Public perception is often that charities are likely to provide safe and positive work places as compared to profit driven large private businesses. Recent examples suggest, however, that such a view may not always be accurate and that the charitable sector needs to ensure that it has in place good anti-bullying and harassment policies.The head of leading domestic abuse charity Refuge has recently been accused of fostering a bullying atmosphere within the organisation. She has also been accused of using charitable resources for her own financial gain and of hiring family members for sensitive roles.
A letter signed by 13 members of staff alleges that they had been subject to bullying and belittling treatment by senior management. Workers refer to a toxic atmosphere which led to 18 out of the 20 members of the fundraising team leaving in the course of one year. In response, Refuge say that the matter was reported to the Charity Commission and the case was closed following investigation. They have, however, carried out a review of workplace practices.
Allegations of this nature have recently been more common place in a charitable context. The mental health charity Mind rejected claims by staff in April 2018 that there was a culture of bullying. It conceded, however, that management practices needed to be strengthened and it must do more to support members of staff with mental health problems.
In October 1998 Cancer Research UK announced new rules to crack down on bulling and harassment. This followed an investigation by the Guardian which found that nearly 300 academics across the UK including senior professors had been reported for bullying. It was noted that junior staff and students were especially vulnerable to bullying.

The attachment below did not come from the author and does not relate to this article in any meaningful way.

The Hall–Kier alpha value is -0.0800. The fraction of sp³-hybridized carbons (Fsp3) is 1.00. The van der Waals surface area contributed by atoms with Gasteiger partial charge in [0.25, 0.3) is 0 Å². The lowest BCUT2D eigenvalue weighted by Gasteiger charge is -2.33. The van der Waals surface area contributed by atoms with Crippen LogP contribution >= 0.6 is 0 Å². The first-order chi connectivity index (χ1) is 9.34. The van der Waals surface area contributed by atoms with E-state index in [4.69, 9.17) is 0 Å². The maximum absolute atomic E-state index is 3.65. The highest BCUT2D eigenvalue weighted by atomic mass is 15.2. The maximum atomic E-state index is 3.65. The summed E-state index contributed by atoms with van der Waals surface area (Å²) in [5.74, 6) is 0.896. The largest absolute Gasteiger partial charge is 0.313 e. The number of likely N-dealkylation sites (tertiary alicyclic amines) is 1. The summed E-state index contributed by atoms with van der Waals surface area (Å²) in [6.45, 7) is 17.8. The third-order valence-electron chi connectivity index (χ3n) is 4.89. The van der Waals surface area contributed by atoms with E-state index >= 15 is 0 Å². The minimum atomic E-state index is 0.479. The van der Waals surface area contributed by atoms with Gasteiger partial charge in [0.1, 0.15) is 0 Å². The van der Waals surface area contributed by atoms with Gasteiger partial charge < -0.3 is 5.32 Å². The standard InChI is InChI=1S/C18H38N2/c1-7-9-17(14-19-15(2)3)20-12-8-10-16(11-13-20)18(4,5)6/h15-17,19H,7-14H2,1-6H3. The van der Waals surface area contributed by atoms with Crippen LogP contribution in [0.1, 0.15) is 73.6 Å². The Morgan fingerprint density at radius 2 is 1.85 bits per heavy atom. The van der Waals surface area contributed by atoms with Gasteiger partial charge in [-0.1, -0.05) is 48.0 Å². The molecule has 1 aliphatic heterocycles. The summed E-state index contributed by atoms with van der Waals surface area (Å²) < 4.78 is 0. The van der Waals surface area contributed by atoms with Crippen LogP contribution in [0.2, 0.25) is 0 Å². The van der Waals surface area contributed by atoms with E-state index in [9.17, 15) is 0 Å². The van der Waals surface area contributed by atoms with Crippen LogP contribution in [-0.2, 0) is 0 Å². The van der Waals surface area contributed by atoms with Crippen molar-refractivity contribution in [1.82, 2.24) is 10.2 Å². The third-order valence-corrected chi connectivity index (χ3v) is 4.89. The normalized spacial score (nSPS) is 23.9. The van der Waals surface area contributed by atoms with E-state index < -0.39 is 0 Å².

An independent review and workplace survey commissioned by Save the Children found that one in four members of their staff suffered from discrimination or harassment. The review was set up following allegations that Save the Children had failed to investigate sexual abuse and inappropriate behaviour by senior staff members.
A similar survey of RSPCA staff found that almost one in three members of staff had experienced some form of bullying in the previous 12 months. Thirty seven percent of staff had witnessed someone being bullied in the past year. The most likely source of bullying was senior managers.
Even U2 lead singer, Bono has been caught up in a bullying scandal. He was forced to apologise following allegations of bullying within his ‘One’ charity which was set up to fight poverty and preventable diseases. It was alleged that senior officials had treated staff as ‘worse than dogs’. Bono admitted that the organisation had failed to protect some of its employees at its Johannesburg office in South Africa. Bono stated that “we are all deeply sorry. I hate bullying. The poorest people in the poorest places being bullied by their circumstances is the reason we set up One”.
The irony which Bono alludes to is that organisations which, by their very nature, are set up to protect people and bring about positive change, are frequently failing to protect the people closest to them – their employees.
Author Nicholas Leigh